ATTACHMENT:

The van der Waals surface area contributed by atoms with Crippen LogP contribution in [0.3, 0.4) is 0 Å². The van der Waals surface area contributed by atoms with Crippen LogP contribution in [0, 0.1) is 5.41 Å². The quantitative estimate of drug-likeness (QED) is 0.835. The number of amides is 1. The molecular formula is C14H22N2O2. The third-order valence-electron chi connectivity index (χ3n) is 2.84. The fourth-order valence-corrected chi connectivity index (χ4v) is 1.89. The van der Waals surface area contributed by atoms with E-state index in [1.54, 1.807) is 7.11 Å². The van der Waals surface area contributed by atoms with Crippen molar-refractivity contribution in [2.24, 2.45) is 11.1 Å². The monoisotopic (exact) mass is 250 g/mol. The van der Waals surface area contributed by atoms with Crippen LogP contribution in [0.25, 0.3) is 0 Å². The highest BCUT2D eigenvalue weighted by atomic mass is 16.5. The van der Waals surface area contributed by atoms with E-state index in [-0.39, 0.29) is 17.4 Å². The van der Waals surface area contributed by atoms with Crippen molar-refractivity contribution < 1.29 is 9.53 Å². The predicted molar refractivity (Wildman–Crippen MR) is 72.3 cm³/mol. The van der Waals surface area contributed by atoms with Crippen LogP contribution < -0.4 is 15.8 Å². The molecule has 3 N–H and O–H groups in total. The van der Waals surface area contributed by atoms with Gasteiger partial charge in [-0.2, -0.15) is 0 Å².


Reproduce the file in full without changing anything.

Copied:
The van der Waals surface area contributed by atoms with Crippen LogP contribution in [0.3, 0.4) is 0 Å². The van der Waals surface area contributed by atoms with Crippen LogP contribution in [0, 0.1) is 5.41 Å². The quantitative estimate of drug-likeness (QED) is 0.835. The number of amides is 1. The molecular formula is C14H22N2O2. The third-order valence-electron chi connectivity index (χ3n) is 2.84. The fourth-order valence-corrected chi connectivity index (χ4v) is 1.89. The van der Waals surface area contributed by atoms with E-state index in [1.54, 1.807) is 7.11 Å². The van der Waals surface area contributed by atoms with Crippen molar-refractivity contribution in [2.24, 2.45) is 11.1 Å². The monoisotopic (exact) mass is 250 g/mol. The van der Waals surface area contributed by atoms with Crippen LogP contribution in [0.25, 0.3) is 0 Å². The highest BCUT2D eigenvalue weighted by atomic mass is 16.5. The van der Waals surface area contributed by atoms with E-state index in [-0.39, 0.29) is 17.4 Å². The van der Waals surface area contributed by atoms with Crippen molar-refractivity contribution < 1.29 is 9.53 Å². The predicted molar refractivity (Wildman–Crippen MR) is 72.3 cm³/mol. The van der Waals surface area contributed by atoms with Crippen LogP contribution < -0.4 is 15.8 Å². The molecule has 3 N–H and O–H groups in total. The van der Waals surface area contributed by atoms with Gasteiger partial charge in [-0.2, -0.15) is 0 Å².